Remove the Filter:

PUT ON YOUR SAFETY GOGGLES!!! I got a good splash of gas on my goggles, which means it would’ve been in my eyes if I hadn’t been wearing them. I’ll say it again, there is no reason at all to risk your eyesight. How are you gonna drive that Ranger without seeing?

Note the direction your existing filter is facing so that you can install the new one in the same way!!

Raise up the front of the truck to prevent fuel siphoning.

The filter is under the driver’s frame rail, on the inside, about where your seat is. There are some springy things on the Quick Disconnect fittings you have to take off. Just squeeze them and sort of twist them to release the tab and slot that holds them together. The book called them retainer clips or something. I removed my filter from the big spring clips that held it to the frame first. Take your METAL Quick Disconnect tool, put the two halves of the tool around the fuel filter tube, and slide them into the fuel fitting. If there isn’t enough room to slide the tool in, put one half in first, then the other. Slide them in as far as they can possibly go. There might be a click. You can hit the tool lightly with a hammer if it’s sticking. GENTLY hold the fuel line with a pliers, and pull the filter out while pressing the disconnect tool into the fitting. This seems to be the easiest way.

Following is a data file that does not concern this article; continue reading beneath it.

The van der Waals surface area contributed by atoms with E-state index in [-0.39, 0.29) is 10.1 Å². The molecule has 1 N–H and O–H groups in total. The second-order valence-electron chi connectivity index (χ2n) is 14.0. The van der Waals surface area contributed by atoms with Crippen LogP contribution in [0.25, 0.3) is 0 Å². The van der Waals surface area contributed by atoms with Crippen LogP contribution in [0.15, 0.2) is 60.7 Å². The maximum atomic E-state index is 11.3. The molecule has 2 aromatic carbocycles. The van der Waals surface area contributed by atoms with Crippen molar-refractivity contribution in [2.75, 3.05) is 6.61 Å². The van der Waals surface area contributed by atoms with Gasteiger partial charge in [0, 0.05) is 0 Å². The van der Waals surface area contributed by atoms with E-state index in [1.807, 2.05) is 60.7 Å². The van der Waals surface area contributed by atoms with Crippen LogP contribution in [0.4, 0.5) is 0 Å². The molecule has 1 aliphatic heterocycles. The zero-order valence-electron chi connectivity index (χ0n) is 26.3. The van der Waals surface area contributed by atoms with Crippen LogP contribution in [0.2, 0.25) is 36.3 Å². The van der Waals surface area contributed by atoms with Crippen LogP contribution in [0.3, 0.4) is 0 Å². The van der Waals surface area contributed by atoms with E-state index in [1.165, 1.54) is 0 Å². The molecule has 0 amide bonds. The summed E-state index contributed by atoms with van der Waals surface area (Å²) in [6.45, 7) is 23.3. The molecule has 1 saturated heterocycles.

You might lose a half-cup of gas when that filter is unhooked. You can cap it with the caps from the new filter.

Disconnecting Fuel Lines:

If you need more information on disconnecting fuel lines, check out:

Disconnecting Ford Fuel Lines

Install the New Filter:

This is really, really, really easy. Not a bad idea to take a clean cloth rag and make sure those Quick Disconnects are clean inside. There might be a touch of rust if you live in the Salt Belt, but I wouldn’t sweat that. Make sure your new filter is facing the right way. My FRAM was marked with an arrow, but I don’t think the old NAPA was. Just slide the filter tubes into the Quick Disconnect fittings, give ’em a tug to be sure they’re in there firmly, replace the spring retainer doohickies, and snap the new filter back into the clip on the frame!

Test out the New Filter:

If you’re like me, you’ll put the key in the ignition, put it into the accessory position for a minute, crank it up, and wonder why the heck your truck isn’t starting, then remember you unhooked the Fuel Inertia Switch!

You’ll have to plug that switch back in. The Haynes says you might need to push that little button on top, but I didn’t have to. Put the key in Accessory, and wait a minute. Turn the key, and you’re in business!!! I figure my old filter was slightly clogged, because it does run a bit smoother now, especially at idle. At the very least I can check off one dot on my maintenance list now.


Fuel Filter Location